Georgia’s solar potential faces new test


Georgia’s potential to expand its use of solar energy faces a key test this week.

A proposal to create a free market for solar energy and allow more companies to provide sun power to residents and businesses will get its first hearing at a House committee meeting Wednesday afternoon. Consumer advocates, utility representatives, members of the solar industry and an odd alliance of environmentalists and conservatives are expected to fill the room.

The committee will not vote on the legislation, House Bill 657, but the meeting is significant for Georgia, which gets less than 2 percent of its electricity from renewable fuels. While the state has dramatically shifted away from using coal in favor of natural gas and nuclear power, its electric utilities, particularly Georgia Power, are under pressure to increase their energy output from solar and other renewable fuels.

The falling price of solar power has made it more cost-competitive with traditional sources of electricity. Consumers and environmentalists are clamoring for cleaner, cheaper electricity, and a strong movement is forming to free residents and businesses from getting all their electricity from a regulated monopoly.

“We want to see a free market and basic economics: supply, demand, cost. It’s very simple. It’s what other states are doing. It doesn’t involve any special treatment,” said Lee Peterson, an Atlanta-based tax attorney for CohnReznick, a national firm that specializes in renewable-energy finance.

A combination of state laws and policies has created a tightly regulated electric utility market in Georgia where electric companies such as Georgia Power are required to provide power to all customers in their designated territory in exchange for recovering the cost of building power plants and transmission lines. Georgia Power wants to preserve this structure while others want to change the model to give more solar companies a chance to do business here.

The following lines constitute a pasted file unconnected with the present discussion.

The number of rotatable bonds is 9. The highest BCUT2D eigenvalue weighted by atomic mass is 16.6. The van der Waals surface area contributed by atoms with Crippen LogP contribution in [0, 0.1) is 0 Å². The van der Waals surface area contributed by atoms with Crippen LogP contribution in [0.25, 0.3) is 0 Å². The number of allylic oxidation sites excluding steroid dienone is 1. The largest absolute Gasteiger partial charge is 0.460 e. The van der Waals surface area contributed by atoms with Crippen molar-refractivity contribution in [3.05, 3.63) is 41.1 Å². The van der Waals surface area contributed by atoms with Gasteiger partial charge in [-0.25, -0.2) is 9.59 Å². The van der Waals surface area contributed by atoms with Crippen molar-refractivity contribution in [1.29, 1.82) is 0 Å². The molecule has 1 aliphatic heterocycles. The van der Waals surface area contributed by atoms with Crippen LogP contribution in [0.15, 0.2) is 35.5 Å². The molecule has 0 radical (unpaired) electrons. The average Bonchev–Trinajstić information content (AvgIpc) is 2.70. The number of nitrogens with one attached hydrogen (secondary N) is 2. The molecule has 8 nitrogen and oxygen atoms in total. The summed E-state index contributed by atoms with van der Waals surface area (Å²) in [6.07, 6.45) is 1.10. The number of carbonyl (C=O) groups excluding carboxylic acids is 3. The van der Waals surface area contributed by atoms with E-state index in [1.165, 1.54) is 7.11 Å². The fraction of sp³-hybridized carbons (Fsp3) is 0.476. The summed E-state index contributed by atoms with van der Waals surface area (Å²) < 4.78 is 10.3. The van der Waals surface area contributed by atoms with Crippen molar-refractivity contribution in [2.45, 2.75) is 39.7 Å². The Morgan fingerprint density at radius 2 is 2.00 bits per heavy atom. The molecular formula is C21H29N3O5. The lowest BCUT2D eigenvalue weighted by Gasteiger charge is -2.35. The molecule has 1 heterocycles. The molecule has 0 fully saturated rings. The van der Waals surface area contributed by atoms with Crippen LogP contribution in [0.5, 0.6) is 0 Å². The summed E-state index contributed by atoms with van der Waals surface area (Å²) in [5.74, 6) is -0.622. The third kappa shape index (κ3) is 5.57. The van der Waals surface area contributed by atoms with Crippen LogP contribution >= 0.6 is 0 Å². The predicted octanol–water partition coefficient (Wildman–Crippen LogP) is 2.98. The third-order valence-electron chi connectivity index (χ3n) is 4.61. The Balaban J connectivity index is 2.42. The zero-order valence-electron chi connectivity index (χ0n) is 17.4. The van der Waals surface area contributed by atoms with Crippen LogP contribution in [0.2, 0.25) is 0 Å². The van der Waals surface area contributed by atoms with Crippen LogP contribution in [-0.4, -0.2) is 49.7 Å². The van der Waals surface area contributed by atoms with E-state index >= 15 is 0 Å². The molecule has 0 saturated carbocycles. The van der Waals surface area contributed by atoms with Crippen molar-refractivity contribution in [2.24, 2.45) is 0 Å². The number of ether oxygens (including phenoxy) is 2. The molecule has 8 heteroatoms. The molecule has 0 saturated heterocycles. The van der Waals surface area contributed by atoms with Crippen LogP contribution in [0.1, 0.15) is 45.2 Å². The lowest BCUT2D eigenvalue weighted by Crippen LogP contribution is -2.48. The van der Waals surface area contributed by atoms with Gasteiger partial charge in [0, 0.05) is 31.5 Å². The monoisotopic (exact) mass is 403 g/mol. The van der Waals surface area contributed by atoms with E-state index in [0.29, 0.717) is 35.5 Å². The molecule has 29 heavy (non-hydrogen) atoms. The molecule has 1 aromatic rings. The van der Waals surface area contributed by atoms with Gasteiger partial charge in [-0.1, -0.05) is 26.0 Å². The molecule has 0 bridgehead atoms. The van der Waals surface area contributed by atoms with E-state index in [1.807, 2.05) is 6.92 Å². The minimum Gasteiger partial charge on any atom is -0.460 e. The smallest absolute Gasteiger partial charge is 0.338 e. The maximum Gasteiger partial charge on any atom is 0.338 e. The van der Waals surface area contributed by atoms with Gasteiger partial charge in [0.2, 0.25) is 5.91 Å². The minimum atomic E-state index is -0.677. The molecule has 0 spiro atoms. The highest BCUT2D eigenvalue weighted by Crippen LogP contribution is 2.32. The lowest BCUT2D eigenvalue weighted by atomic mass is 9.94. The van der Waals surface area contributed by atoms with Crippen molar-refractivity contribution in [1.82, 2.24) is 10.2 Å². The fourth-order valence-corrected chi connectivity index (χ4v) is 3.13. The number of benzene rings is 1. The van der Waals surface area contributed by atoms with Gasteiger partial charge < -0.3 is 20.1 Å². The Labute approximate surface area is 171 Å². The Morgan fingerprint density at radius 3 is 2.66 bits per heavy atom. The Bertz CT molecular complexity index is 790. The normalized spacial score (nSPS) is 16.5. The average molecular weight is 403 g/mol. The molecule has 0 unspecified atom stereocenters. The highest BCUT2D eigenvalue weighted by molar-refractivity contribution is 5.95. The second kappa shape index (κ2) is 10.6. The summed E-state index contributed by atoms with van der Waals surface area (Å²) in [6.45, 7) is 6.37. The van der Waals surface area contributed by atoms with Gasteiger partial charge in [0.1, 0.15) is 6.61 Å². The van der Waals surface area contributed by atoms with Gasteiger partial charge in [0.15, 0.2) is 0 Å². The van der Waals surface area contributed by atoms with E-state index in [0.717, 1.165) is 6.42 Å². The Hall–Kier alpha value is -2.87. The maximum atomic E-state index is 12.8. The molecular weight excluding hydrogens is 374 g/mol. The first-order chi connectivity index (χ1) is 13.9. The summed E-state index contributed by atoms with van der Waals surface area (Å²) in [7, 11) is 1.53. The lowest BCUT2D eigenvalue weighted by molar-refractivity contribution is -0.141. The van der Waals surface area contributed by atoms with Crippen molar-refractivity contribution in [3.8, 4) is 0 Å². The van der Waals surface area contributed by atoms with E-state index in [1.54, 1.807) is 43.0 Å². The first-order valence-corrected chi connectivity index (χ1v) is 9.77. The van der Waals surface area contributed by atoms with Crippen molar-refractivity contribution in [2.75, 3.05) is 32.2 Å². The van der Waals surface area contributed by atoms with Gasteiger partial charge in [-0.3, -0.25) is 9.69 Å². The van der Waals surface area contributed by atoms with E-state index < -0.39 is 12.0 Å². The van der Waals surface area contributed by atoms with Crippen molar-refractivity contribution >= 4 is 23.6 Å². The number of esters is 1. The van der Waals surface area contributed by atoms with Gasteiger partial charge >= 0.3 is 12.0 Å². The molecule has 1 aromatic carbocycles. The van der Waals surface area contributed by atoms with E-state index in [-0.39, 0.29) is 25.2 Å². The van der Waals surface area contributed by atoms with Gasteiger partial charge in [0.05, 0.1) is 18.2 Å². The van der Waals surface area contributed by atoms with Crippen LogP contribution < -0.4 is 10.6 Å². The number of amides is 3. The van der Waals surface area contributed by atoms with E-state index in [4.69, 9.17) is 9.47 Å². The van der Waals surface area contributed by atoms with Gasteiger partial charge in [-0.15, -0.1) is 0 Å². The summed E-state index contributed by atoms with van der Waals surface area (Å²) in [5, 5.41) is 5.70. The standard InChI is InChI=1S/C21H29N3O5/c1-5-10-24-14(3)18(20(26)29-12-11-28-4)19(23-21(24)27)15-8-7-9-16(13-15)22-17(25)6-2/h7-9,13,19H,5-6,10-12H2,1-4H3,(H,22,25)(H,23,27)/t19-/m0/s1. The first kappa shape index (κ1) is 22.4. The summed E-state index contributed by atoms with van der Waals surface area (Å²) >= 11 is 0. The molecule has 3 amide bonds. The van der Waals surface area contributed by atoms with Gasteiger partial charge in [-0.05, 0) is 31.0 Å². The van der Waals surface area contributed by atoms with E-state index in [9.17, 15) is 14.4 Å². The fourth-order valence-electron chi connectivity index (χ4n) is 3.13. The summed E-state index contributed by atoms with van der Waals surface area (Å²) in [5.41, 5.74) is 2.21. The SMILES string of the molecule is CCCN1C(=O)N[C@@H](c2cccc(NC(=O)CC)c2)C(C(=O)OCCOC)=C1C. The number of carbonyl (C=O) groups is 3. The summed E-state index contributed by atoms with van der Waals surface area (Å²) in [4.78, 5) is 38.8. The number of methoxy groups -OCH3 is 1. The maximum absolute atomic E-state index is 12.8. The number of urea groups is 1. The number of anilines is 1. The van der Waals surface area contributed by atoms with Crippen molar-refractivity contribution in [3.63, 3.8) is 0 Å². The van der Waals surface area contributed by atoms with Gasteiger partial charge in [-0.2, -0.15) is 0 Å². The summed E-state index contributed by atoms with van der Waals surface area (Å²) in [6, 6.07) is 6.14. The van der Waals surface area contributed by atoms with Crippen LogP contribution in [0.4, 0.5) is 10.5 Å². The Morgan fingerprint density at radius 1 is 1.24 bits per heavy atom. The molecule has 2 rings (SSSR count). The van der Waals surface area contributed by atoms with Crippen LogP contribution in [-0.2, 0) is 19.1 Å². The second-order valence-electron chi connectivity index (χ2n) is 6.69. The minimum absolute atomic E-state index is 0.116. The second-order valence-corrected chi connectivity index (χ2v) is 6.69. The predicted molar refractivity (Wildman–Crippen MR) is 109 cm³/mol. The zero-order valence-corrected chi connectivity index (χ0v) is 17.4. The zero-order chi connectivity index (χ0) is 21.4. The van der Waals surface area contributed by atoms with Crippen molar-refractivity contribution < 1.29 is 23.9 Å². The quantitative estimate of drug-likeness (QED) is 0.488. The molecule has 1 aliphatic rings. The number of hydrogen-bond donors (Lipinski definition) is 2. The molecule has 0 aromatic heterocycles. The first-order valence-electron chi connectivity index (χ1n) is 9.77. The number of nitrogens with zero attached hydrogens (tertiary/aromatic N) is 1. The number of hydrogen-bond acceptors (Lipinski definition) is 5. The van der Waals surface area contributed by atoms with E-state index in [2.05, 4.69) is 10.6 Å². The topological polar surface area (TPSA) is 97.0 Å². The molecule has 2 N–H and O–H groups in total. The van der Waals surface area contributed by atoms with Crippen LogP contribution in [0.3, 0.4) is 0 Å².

Georgia installed 11 megawatts of solar electric capacity in 2012, ranking it 22nd nationally, according to the Solar Energy Industries Association, a national trade group. There is enough solar energy installed in the state to power 2,900 homes, according to SEIA data.

By contrast, California installed 438 megawatts of solar capacity during the second quarter of this year. Arizona installed 90 megawatts and New Jersey 75 megawatts during that time. All three states are known for their aggressive renewable energy policies, and California and New Jersey have a different regulatory structure that creates a competitive market for all energy providers. California and Arizona benefit from having more direct sunlight, Georgia Power says.

Whether Georgia’s nascent solar industry can grow affects the state’s economic development. Home-based solar companies frequently say they must do business elsewhere because other states have better tax incentives or aggressive policies for renewable energy. Outside companies say they are locked out of making significant deals here because policies favor a traditional, regulated structure for electric companies.

“The economics of solar are improving day by day,” said Mark Bell, the president of Atlanta-based Empower Energy Technology and chairman of the Georgia Solar Energy Association. “Our goal is to make sure we don’t have any additional market impediments. … I think those could really hamper the growth of solar in the state.”

Non-energy industries looking to move their business to Georgia may be attracted to the state’s low price of electricity per kilowatt hour, but increased environmental regulations on coal combined with other fees continue to make utility bills rise. Solar power is best used during peak times of the day and can help lower electricity bills.